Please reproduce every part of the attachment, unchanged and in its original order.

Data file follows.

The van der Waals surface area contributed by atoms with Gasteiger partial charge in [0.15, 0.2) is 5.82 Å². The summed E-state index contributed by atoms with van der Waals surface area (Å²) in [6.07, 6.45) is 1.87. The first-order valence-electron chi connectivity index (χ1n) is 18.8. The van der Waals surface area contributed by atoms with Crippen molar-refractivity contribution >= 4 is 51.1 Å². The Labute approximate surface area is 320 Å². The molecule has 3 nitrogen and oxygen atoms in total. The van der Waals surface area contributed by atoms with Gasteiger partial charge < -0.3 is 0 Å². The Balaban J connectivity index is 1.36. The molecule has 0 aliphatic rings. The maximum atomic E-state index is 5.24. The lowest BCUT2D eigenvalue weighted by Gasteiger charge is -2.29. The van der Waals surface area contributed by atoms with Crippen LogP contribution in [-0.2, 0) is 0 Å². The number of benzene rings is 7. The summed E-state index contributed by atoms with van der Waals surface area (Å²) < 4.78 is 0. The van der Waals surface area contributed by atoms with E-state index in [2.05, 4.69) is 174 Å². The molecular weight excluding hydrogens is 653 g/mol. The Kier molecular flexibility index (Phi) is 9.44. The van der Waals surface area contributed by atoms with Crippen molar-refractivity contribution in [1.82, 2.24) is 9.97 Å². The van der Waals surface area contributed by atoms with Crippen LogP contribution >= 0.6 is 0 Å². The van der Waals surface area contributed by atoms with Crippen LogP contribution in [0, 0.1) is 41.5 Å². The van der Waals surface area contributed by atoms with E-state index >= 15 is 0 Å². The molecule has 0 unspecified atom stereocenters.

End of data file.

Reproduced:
The van der Waals surface area contributed by atoms with Gasteiger partial charge in [0.15, 0.2) is 5.82 Å². The summed E-state index contributed by atoms with van der Waals surface area (Å²) in [6.07, 6.45) is 1.87. The first-order valence-electron chi connectivity index (χ1n) is 18.8. The van der Waals surface area contributed by atoms with Crippen molar-refractivity contribution >= 4 is 51.1 Å². The Labute approximate surface area is 320 Å². The molecule has 3 nitrogen and oxygen atoms in total. The van der Waals surface area contributed by atoms with Gasteiger partial charge < -0.3 is 0 Å². The Balaban J connectivity index is 1.36. The molecule has 0 aliphatic rings. The maximum atomic E-state index is 5.24. The lowest BCUT2D eigenvalue weighted by Gasteiger charge is -2.29. The van der Waals surface area contributed by atoms with Crippen LogP contribution in [-0.2, 0) is 0 Å². The number of benzene rings is 7. The summed E-state index contributed by atoms with van der Waals surface area (Å²) < 4.78 is 0. The van der Waals surface area contributed by atoms with E-state index in [2.05, 4.69) is 174 Å². The molecular weight excluding hydrogens is 653 g/mol. The Kier molecular flexibility index (Phi) is 9.44. The van der Waals surface area contributed by atoms with Crippen molar-refractivity contribution in [1.82, 2.24) is 9.97 Å². The van der Waals surface area contributed by atoms with Crippen LogP contribution >= 0.6 is 0 Å². The van der Waals surface area contributed by atoms with Crippen LogP contribution in [0, 0.1) is 41.5 Å². The van der Waals surface area contributed by atoms with E-state index >= 15 is 0 Å². The molecule has 0 unspecified atom stereocenters.